Jacqueline Kennedy book, ‘Historic Conversations,’ reveals candid first lady


Jacqueline Kennedy in December 1961. (B/AFP/GETTY IMAGES)
September 14, 2011

Half a century after John Kennedy’s presidency, our unofficial royal family still has a remarkable pull on the country’s collective imagination.

A new book, “Jacqueline Kennedy: Historic Conversations on Life with John F. Kennedy,” which comes with eight CDs, is already No. 1 on Amazon and Barnes & Noble. A Diane Sawyer special with daughter Caroline based on those never-before-heard interviews drew 8 million viewers Tuesday night, ABC’s biggest non-sports audience in five years.

The continued power of the Kennedy brand has a lot to do with an unbeatable story line, of course. “Jackie embodied every grand literary theme there is,” says Michael Beschloss, the historian who helped pull together and edit the interviews. “Wealth, fame, accomplishment, political power, tragedy.”

But her endurance as an icon also has a lot to do with the skill and care the family has put into creating and perpetuating that image. Joe Kennedy, the family patriarch, used to make movies, after all; the Kennedys produced their own family TV show for a time, and it was Jackie herself who suggested the Camelot analogy to a reporter days after Jack’s death.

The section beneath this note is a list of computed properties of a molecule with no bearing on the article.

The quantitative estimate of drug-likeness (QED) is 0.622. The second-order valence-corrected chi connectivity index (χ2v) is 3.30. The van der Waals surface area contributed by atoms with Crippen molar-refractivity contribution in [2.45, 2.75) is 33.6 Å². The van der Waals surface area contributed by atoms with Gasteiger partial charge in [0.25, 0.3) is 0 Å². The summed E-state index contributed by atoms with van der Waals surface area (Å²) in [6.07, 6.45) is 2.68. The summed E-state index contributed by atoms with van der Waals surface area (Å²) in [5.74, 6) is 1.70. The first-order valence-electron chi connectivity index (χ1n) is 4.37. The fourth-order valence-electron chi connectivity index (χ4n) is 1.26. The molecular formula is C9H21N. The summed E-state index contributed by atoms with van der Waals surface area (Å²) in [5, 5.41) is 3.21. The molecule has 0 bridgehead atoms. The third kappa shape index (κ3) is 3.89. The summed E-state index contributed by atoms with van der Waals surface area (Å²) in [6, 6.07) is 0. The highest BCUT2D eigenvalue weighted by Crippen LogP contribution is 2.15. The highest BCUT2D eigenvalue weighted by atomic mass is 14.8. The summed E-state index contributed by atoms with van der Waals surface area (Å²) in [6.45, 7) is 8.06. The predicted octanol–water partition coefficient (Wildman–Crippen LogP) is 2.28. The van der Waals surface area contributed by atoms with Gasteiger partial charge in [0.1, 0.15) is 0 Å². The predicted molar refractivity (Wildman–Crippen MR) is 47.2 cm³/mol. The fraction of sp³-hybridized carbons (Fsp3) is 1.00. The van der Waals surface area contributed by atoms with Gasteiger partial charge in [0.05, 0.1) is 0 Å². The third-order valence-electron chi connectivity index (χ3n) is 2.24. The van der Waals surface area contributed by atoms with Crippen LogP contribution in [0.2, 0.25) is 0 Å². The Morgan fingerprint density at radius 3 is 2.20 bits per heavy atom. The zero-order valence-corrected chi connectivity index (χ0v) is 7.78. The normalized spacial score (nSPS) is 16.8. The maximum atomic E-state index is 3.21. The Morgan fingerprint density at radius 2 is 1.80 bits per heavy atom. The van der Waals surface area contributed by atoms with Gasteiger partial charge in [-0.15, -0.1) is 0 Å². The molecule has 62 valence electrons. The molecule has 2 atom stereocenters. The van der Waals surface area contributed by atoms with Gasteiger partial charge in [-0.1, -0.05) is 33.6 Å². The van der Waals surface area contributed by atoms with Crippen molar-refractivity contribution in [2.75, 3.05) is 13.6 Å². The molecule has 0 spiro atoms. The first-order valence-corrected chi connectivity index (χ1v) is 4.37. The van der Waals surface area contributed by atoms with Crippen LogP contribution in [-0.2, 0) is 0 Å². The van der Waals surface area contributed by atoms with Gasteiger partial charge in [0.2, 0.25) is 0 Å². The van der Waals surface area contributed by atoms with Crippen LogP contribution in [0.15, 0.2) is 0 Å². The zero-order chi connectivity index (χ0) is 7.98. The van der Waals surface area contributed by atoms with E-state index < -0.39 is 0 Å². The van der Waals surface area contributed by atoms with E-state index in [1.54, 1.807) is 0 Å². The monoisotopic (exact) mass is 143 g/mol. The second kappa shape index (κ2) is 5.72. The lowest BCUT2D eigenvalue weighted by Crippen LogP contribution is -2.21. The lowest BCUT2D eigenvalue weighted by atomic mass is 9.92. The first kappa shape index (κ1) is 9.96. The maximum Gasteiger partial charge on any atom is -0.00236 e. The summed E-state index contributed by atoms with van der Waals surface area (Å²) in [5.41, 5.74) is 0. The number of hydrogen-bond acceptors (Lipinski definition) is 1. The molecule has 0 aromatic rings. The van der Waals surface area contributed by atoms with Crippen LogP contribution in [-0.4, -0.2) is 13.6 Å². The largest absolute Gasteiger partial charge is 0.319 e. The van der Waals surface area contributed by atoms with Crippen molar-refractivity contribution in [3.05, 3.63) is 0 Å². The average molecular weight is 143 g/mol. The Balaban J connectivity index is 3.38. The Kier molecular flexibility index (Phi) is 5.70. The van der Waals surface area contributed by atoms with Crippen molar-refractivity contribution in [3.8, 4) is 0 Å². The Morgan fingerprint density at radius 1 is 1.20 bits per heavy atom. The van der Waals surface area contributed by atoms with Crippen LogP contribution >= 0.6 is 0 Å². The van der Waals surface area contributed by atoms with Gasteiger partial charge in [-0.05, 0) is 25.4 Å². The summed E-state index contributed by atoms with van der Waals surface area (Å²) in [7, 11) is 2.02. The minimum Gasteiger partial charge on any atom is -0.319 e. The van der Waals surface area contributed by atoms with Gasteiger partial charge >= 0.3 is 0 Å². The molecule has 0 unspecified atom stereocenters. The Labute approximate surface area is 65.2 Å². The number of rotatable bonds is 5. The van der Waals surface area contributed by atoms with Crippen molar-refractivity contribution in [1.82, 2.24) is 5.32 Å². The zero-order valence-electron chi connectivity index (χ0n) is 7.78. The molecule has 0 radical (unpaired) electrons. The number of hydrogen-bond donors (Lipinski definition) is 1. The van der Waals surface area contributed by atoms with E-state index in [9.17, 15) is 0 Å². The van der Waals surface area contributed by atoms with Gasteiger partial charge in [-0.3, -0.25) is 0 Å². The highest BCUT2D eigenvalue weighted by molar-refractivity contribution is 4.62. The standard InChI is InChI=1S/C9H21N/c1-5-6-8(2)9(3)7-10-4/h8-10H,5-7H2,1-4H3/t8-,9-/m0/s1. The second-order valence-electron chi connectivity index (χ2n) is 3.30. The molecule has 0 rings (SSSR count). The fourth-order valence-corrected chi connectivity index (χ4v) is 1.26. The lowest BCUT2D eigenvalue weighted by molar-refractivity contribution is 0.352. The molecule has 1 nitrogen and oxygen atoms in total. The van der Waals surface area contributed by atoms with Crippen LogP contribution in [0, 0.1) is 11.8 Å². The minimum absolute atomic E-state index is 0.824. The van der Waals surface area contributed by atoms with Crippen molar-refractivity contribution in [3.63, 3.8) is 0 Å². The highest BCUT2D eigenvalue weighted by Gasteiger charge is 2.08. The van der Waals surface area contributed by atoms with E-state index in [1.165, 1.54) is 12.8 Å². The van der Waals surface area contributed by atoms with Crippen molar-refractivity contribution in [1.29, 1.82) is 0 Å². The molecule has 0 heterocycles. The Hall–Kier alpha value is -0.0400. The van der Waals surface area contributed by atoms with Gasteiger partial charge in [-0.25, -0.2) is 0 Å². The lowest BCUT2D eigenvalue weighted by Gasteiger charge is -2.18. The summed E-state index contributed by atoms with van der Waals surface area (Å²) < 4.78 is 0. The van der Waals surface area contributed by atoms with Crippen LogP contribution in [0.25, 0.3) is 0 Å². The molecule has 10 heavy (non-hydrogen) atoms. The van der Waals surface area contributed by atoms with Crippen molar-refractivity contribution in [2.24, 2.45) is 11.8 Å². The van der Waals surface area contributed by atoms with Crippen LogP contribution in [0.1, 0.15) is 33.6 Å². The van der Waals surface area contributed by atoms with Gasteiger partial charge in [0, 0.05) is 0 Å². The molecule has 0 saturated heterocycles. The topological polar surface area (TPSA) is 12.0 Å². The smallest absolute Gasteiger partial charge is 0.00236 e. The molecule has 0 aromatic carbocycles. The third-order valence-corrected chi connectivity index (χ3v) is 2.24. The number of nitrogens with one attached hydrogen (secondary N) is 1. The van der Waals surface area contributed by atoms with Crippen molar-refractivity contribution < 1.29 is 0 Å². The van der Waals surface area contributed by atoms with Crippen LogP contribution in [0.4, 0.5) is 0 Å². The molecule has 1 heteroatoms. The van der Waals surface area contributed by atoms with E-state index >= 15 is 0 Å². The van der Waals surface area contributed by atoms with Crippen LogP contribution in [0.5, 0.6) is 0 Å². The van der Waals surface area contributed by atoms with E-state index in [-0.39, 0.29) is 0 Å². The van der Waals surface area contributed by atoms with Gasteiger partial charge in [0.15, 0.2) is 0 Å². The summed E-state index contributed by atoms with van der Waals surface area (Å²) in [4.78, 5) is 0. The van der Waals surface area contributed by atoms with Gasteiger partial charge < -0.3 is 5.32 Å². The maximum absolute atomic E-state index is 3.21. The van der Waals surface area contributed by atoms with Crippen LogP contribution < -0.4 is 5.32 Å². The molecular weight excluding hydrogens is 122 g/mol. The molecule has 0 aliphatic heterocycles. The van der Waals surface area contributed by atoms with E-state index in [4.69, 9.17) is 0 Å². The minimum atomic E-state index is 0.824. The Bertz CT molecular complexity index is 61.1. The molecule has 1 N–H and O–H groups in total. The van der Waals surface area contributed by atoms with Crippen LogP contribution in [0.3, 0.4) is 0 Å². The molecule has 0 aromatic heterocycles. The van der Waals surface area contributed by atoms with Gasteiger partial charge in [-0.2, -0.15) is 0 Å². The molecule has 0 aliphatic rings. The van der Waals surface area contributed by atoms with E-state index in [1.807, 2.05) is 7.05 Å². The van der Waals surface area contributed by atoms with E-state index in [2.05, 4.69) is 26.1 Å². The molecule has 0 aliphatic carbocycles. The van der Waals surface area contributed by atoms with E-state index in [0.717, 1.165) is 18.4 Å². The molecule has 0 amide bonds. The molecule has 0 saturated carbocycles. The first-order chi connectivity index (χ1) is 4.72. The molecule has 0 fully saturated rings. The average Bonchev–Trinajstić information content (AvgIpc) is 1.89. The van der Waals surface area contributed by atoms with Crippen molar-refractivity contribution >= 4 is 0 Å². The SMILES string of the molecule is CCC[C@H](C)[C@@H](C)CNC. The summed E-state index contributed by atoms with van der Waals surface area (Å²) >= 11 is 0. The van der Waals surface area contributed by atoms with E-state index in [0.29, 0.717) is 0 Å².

So why try to rekindle the Kennedy flame again now? The official reason from Caroline is the 50th anniversary of the Kennedy presidency. Conveniently, however, the Kennedy book and CDs provide a timely counter-narrative to “The Kennedys,” the mildly controversial miniseries that is likely to receive a clutch of Emmys in a couple of days.

Yet the book, the tapes and even the TV special do much more to deconstruct the alabaster picture we all have of Jackie than the soft-focus miniseries did. The series focused perhaps too much on Jack’s dalliances and featured a first lady and president who might have been addicted to Dexedrine, but otherwise it was a beautifully photographed tone poem to Jackie.

The book and tapes, on the other hand, reveal a catty, sometimes caustic, politically curious first lady who had strong views about everyone around her. What’s striking about these interviews is how candid Jackie is, how politically incorrect and how hard she works to camouflage her insecurity and vulnerability.

To wit:

On the Rev. Martin Luther King Jr.: “Bobby’s told me of the tapes of these orgies they have and how Martin Luther King made fun of Jack’s funeral. . . . I just can’t see a picture of Martin Luther King without thinking, you know, that that man is terrible.”

On President Lyndon B. Johnson: “Jack said it to me sometimes. He said, ‘Oh, God, can you ever imagine what would happen to the country if Lyndon were president?’ ”

On Indira Gandhi: “a prune,” and a “bitter, kind of pushy, horrible woman.”